PSY 304 • Intro To Child Psychology

43250 • Spring 2013
Meets MWF 200pm-300pm NOA 1.124
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This course is designed to introduce the field of Child Psychology and encourage students to think like a developmental psychologist. I think this is valuable for many reasons. First, at least 80% of you will become parents someday, and understanding how a child develops can give you insight and aid in effective parenting. Second, we were all children once, and learning about how a child grows to adulthood teached us about what it is to be human. Third, the media and popular opinion portrayals of parenting and of science are often far off the mark, and learning more about child development helps you to critically evaluate new information and claims. Finally, fourth, you will hopefully be able to apply the information from this course to both everyday life and the policies you endorse as a citizen.

PSY 304 • Intro To Child Psychology

43160 • Fall 2012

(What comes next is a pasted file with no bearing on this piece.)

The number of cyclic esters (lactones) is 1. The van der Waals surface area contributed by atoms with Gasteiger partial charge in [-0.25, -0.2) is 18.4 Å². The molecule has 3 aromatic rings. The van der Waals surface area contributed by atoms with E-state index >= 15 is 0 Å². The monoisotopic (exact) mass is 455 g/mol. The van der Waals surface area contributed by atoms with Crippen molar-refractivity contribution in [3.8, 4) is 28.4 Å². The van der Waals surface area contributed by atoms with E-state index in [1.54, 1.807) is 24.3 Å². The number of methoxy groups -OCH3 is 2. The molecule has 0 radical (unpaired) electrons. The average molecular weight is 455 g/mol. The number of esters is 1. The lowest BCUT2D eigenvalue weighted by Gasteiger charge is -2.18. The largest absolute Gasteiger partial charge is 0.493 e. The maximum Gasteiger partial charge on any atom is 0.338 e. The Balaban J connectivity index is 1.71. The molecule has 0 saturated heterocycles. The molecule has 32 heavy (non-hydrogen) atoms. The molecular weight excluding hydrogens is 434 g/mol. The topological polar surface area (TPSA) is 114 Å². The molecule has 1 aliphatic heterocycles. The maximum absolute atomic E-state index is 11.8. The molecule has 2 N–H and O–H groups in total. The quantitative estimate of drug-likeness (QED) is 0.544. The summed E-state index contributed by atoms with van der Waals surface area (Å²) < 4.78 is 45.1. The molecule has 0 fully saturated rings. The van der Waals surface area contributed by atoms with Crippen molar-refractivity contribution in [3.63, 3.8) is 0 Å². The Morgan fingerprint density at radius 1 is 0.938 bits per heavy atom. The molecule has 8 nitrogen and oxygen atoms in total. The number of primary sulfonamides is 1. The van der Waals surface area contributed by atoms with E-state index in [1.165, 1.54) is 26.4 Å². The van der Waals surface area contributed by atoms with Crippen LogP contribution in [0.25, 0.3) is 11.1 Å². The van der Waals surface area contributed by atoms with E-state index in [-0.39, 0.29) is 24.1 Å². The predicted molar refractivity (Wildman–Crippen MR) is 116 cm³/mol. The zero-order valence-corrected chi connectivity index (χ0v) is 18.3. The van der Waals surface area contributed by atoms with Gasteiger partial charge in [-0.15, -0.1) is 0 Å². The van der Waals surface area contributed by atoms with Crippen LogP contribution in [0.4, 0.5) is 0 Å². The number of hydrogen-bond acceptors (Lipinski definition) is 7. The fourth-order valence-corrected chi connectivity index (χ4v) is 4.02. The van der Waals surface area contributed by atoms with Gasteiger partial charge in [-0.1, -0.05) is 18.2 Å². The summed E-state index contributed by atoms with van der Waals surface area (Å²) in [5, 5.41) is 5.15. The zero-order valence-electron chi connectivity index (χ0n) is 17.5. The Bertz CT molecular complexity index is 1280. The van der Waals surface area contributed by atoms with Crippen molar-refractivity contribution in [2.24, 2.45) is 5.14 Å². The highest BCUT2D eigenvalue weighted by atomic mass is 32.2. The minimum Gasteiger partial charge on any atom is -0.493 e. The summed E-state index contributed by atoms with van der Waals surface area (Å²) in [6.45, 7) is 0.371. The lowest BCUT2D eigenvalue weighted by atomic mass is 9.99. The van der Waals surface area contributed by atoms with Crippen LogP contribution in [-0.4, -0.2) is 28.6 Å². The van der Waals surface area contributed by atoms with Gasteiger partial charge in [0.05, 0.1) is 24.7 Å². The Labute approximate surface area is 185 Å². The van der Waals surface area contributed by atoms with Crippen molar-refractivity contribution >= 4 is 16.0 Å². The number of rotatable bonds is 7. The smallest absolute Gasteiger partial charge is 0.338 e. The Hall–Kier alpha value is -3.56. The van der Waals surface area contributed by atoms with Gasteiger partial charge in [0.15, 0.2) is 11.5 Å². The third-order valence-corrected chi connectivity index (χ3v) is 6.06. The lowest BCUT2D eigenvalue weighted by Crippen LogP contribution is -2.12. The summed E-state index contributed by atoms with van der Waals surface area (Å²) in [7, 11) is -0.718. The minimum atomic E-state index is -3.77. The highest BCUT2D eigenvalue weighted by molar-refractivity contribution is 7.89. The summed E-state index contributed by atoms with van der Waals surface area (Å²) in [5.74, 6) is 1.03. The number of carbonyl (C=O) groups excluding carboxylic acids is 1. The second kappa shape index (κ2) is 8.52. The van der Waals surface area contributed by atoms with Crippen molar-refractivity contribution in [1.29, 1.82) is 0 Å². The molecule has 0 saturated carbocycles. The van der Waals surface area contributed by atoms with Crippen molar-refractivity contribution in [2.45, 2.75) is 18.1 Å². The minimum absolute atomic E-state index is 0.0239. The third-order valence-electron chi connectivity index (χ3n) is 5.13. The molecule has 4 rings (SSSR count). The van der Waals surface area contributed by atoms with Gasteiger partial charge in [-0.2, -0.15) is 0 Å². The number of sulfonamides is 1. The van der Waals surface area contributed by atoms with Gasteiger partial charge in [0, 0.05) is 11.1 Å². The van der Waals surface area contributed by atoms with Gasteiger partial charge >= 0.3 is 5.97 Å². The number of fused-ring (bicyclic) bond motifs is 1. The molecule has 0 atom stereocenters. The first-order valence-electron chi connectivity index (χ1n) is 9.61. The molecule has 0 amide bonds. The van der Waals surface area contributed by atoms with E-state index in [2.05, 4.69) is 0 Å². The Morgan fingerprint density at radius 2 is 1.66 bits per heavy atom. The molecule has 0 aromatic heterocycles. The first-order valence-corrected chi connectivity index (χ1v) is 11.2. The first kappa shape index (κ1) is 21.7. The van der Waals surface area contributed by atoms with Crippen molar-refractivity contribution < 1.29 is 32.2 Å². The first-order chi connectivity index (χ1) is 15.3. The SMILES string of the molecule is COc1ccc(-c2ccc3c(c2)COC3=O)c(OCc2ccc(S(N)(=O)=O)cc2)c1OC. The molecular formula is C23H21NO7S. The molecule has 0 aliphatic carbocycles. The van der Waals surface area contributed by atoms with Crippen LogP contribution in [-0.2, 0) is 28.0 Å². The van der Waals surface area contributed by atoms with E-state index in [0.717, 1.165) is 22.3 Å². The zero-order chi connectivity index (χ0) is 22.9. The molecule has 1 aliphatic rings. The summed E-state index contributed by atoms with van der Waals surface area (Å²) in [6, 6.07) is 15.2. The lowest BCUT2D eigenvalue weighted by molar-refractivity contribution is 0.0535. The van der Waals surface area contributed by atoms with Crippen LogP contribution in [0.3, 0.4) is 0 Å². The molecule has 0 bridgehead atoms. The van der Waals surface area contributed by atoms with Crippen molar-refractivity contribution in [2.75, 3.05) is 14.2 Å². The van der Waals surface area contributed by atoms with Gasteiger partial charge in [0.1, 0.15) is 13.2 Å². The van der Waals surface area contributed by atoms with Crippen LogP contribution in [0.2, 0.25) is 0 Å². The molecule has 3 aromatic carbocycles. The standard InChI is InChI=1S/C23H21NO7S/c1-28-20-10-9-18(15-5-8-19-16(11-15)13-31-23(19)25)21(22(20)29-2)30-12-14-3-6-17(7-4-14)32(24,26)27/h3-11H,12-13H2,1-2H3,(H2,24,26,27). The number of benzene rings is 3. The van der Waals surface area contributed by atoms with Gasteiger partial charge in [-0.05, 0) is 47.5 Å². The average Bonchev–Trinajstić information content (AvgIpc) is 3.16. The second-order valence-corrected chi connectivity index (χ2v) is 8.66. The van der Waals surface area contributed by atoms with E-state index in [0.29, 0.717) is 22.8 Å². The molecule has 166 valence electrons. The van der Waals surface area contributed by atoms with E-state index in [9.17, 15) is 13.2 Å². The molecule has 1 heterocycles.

Meets MWF 300pm-400pm NOA 1.124
show description

This course is designed to introduce the field of Child Psychology and encourage students to think like a developmental psychologist. I think this is valuable for many reasons. First, at least 80% of you will become parents someday, and understanding how a child develops can give you insight and aid in effective parenting. Second, we were all children once, and learning about how a child grows to adulthood teached us about what it is to be human. Third, the media and popular opinion portrayals of parenting and of science are often far off the mark, and learning more about child development helps you to critically evaluate new information and claims. Finally, fourth, you will hopefully be able to apply the information from this course to both everyday life and the policies you endorse as a citizen.